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Unformatted text preview: s trust in the public, its
memory of the perceived public’s action, and its expectation of the public’s action is used to asses
its confidence in the public. Information about the government’s confidence in the public, paired
with information about its trust in the public, is used to fully determine the government’s
assessment of the public’s trustworthiness that will ultimately influence the government’s
judgment of the critical situation when it emerges. Our conceptualization of the trustworthiness of
the public is consistent with La Porte and Metlay’s (1996) model of institutional trustworthiness.
In this way, our bilateral-trust model depicts a multi-agent trust theory in which the trust that the
public places in the government is linked to the trust that the government places in the public
though several feedback mechanisms that cause the two constructs to co-evolve and determine
each other over time. In this sense, this theory is a formal version of the popular wisdom
(attributed to Alexis de Tocqueville, a French political thinker and author of Democracy in
America in 1835) — which says that “in a Democracy, the people get the government they
deserve” — but with a caveat: The people get the government they assemble over time via their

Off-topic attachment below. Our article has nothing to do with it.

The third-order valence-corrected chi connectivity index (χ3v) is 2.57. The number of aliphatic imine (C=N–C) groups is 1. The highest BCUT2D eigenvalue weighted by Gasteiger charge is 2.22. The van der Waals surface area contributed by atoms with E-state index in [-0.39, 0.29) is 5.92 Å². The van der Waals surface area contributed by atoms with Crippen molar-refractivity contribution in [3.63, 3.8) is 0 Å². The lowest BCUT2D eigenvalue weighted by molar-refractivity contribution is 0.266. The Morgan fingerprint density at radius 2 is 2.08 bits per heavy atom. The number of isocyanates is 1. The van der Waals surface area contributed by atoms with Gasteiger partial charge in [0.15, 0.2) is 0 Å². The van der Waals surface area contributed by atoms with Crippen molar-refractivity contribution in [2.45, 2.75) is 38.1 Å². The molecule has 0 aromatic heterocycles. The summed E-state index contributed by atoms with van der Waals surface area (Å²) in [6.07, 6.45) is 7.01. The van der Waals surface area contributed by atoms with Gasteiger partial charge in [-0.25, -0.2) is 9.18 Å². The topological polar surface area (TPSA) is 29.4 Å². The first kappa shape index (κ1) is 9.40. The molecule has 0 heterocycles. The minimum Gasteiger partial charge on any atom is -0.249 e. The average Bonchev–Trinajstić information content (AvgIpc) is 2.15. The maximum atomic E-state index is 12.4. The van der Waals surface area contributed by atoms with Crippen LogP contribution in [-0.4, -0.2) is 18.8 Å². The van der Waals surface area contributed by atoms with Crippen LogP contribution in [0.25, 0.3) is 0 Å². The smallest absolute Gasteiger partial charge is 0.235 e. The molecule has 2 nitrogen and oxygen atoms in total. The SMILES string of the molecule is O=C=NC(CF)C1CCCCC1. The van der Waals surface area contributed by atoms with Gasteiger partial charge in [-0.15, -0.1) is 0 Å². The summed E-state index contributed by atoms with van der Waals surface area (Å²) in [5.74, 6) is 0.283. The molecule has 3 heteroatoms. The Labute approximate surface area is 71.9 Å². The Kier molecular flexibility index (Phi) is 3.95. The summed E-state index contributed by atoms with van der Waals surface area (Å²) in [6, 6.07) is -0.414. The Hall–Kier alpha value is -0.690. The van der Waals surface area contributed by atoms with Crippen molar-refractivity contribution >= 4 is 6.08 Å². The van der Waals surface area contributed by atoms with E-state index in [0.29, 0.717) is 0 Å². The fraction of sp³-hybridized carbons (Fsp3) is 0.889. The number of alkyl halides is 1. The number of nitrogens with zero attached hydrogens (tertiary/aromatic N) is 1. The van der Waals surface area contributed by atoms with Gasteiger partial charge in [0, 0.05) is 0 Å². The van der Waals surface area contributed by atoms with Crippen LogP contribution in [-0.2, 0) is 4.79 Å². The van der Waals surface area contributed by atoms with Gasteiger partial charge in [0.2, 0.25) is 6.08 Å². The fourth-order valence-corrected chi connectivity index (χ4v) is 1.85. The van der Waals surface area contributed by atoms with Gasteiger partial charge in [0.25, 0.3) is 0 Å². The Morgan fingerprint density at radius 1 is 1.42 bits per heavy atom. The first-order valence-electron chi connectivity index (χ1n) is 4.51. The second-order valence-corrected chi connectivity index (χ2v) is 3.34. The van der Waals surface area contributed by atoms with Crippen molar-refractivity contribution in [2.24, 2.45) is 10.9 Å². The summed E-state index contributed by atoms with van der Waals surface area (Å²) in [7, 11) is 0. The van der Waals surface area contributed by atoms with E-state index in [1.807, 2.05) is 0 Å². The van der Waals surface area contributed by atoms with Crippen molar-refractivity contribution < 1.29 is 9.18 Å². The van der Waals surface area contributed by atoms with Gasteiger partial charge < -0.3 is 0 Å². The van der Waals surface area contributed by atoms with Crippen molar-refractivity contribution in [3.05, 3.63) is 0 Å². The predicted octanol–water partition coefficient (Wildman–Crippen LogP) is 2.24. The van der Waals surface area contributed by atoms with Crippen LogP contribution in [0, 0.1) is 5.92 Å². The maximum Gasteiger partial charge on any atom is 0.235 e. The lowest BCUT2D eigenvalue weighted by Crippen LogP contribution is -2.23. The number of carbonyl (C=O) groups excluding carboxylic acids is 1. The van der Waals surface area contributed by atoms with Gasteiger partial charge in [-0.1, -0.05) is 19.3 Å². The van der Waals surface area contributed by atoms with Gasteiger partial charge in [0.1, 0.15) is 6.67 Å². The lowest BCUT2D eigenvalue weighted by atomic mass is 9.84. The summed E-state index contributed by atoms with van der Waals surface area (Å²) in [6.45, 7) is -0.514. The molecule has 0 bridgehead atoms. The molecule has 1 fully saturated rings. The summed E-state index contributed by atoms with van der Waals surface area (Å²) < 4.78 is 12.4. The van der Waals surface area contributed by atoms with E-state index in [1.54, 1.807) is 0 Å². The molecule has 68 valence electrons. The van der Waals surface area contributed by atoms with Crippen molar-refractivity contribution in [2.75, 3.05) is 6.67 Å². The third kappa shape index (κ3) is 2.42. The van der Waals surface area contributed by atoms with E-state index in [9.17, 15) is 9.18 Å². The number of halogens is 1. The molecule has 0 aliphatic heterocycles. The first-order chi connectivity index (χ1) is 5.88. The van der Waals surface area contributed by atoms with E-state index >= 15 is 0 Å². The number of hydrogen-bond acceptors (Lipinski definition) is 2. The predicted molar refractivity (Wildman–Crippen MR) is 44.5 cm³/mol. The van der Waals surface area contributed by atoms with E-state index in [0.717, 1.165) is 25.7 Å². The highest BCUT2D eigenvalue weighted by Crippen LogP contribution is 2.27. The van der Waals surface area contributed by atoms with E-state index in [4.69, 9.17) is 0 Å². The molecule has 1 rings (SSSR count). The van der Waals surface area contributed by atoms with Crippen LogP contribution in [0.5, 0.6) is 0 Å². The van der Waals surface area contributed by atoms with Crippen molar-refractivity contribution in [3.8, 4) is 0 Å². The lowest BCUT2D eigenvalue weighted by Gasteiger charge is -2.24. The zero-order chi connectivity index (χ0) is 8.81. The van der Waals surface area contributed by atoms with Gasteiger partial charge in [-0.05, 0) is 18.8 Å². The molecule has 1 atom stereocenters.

actions and their assessment of its trustworthiness.
The bilateral-trust model presents our latest thinking about the set of interacting drivers of trust in
government. This model, with 28 variables, captures a highly complex system of interacting
constructs. Although the number of feedback mechanisms that a variable in a model belongs to is
not the best measure of dynamic complexity, we use this metric as a proxy to identify the
increasing interconnectedness of the models presented in this paper and their increasing
complexity. Assuming that the structure of the model in question accurately and parsimoniously
captures the main features, given the purpose of the modeling effort, of the structure of the
system, this metric only represents the potential, not the actual, dynamic...
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